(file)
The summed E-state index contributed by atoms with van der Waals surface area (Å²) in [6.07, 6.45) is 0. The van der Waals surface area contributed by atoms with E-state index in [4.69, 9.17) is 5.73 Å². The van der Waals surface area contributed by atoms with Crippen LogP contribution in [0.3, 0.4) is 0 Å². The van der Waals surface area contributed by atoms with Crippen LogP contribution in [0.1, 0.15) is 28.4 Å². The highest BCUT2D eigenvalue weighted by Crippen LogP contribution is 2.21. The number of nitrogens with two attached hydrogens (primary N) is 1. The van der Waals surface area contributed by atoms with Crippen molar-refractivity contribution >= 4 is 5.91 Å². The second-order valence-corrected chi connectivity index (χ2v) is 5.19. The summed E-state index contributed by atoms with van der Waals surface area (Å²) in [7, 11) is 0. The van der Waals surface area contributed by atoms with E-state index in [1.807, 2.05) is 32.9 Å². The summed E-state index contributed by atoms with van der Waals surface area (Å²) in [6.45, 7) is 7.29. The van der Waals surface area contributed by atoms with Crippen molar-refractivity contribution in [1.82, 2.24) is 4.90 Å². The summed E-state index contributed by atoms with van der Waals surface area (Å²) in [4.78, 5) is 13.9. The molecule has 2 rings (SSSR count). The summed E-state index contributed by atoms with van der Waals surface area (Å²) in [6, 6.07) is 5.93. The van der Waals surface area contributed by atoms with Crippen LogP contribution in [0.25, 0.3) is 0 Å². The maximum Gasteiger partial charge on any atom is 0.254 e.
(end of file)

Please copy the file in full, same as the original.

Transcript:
The summed E-state index contributed by atoms with van der Waals surface area (Å²) in [6.07, 6.45) is 0. The van der Waals surface area contributed by atoms with E-state index in [4.69, 9.17) is 5.73 Å². The van der Waals surface area contributed by atoms with Crippen LogP contribution in [0.3, 0.4) is 0 Å². The van der Waals surface area contributed by atoms with Crippen LogP contribution in [0.1, 0.15) is 28.4 Å². The highest BCUT2D eigenvalue weighted by Crippen LogP contribution is 2.21. The number of nitrogens with two attached hydrogens (primary N) is 1. The van der Waals surface area contributed by atoms with Crippen molar-refractivity contribution >= 4 is 5.91 Å². The second-order valence-corrected chi connectivity index (χ2v) is 5.19. The summed E-state index contributed by atoms with van der Waals surface area (Å²) in [7, 11) is 0. The van der Waals surface area contributed by atoms with E-state index in [1.807, 2.05) is 32.9 Å². The summed E-state index contributed by atoms with van der Waals surface area (Å²) in [6.45, 7) is 7.29. The van der Waals surface area contributed by atoms with Crippen molar-refractivity contribution in [1.82, 2.24) is 4.90 Å². The summed E-state index contributed by atoms with van der Waals surface area (Å²) in [4.78, 5) is 13.9. The molecule has 2 rings (SSSR count). The summed E-state index contributed by atoms with van der Waals surface area (Å²) in [6, 6.07) is 5.93. The van der Waals surface area contributed by atoms with Crippen LogP contribution in [0.25, 0.3) is 0 Å². The maximum Gasteiger partial charge on any atom is 0.254 e.